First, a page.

Late Data Layout: Unifying Data Representation Transformations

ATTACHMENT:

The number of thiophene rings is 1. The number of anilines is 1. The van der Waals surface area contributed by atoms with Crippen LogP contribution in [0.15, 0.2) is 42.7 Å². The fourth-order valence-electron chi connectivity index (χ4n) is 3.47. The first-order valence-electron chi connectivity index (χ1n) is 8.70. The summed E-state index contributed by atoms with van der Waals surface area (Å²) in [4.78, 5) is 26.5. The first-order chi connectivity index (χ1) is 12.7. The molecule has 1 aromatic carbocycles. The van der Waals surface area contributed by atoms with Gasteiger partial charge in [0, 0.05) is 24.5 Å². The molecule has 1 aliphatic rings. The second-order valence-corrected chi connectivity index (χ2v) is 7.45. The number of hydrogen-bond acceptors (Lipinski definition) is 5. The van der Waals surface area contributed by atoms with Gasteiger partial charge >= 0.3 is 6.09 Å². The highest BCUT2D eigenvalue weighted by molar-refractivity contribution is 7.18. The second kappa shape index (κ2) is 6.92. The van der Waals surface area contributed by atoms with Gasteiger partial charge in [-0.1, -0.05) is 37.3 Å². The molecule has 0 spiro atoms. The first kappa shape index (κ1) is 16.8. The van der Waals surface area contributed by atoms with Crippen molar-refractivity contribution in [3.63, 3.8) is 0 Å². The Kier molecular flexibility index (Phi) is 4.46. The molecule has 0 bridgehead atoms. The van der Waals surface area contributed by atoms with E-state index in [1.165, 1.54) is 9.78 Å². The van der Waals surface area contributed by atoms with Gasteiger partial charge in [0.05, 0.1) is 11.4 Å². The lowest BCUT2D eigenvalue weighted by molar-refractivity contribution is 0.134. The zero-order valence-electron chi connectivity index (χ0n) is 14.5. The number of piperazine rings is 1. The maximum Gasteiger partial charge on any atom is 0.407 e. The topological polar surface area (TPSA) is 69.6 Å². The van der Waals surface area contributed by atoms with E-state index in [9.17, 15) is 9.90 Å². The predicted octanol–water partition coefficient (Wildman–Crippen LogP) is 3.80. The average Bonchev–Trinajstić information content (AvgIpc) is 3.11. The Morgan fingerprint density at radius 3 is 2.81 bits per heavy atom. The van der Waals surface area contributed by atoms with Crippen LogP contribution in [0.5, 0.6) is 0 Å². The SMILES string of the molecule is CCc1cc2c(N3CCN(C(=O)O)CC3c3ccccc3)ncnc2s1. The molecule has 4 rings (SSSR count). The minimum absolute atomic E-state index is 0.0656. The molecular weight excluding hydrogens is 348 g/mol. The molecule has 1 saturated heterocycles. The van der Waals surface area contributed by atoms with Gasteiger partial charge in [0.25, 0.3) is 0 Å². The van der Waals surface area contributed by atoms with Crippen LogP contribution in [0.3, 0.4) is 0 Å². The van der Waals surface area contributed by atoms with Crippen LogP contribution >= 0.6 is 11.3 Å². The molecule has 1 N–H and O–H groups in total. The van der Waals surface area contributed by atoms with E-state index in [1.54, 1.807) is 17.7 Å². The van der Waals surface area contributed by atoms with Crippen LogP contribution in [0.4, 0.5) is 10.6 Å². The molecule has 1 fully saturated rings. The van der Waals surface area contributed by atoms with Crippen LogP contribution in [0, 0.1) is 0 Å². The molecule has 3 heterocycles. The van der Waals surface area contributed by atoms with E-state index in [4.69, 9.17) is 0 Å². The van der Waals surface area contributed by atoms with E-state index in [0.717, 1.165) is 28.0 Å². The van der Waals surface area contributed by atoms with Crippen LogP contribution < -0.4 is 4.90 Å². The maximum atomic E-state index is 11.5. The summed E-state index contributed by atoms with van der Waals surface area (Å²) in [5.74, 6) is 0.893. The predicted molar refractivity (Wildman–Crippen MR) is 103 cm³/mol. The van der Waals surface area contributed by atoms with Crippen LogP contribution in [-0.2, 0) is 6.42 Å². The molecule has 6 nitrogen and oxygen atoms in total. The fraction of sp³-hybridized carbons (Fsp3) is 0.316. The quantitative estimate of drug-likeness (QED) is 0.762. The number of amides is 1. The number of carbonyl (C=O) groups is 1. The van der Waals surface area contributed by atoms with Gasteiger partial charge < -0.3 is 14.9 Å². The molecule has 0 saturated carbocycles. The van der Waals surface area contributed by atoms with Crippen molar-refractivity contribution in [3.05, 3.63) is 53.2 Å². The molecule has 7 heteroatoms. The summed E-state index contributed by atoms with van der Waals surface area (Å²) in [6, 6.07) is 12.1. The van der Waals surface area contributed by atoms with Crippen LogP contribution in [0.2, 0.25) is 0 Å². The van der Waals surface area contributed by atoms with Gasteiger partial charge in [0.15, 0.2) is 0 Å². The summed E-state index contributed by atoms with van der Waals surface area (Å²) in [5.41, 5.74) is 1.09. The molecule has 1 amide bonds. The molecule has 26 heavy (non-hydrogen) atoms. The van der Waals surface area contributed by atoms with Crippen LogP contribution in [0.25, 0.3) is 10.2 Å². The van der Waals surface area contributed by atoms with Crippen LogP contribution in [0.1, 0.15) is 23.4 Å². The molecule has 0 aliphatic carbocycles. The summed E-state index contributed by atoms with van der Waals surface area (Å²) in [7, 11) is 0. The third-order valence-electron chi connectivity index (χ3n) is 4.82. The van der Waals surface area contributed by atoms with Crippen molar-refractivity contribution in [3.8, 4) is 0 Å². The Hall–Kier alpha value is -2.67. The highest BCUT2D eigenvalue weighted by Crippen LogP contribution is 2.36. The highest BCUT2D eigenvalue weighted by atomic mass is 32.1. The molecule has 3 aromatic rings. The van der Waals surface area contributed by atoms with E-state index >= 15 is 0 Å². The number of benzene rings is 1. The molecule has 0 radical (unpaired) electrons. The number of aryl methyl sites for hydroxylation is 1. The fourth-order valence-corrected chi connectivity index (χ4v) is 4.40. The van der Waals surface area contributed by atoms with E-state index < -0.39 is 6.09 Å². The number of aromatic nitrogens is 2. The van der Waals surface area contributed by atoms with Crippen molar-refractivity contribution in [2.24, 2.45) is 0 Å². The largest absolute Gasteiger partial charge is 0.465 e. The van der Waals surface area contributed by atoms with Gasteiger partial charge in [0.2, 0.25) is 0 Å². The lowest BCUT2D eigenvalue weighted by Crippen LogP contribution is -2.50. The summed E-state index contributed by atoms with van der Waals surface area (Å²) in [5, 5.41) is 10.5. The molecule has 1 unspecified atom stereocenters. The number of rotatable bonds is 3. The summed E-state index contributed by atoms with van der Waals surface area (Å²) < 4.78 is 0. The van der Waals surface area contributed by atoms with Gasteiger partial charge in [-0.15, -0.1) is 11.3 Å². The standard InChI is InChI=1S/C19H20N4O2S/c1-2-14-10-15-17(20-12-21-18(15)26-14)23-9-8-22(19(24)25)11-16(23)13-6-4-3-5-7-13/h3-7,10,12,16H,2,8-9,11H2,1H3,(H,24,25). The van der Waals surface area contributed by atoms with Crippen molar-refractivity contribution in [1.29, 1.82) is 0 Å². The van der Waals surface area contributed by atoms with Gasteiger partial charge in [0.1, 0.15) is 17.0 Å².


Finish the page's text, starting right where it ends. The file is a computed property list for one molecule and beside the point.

Values need to be represented differently when interacting with certain language features. For example, an integer has to take an object-based representation when interacting with erased generics, although, for performance reasons, the stack-based value representation is better. To abstract over these implementation details, some programming languages choose to expose a unified high-level concept (the integer) and let the compiler choose its exact representation and insert coercions where necessary. This pattern appears in multiple language features such as value classes, specialization and multi-stage programming: they all expose a unified concept which they later refine into multiple representations. Yet, the underlying compiler implementations typically entangle the core mechanism with assumptions about the alternative representations and their interaction with other language features. In this paper we present the Late Data Layout mechanism, a simple but versatile type-driven generalization that subsumes and improves the state-of-the-art representation transformations. In doing so, we make two key observations: (1) annotated types conveniently capture the semantics of using multiple representations and (2) local type inference can be used to consistently and optimally introduce coercions. We validated our approach by implementing three language features as Scala compiler extensions: value classes, specialization (using the miniboxing representation) and a simplified multi-stage programming mechanism.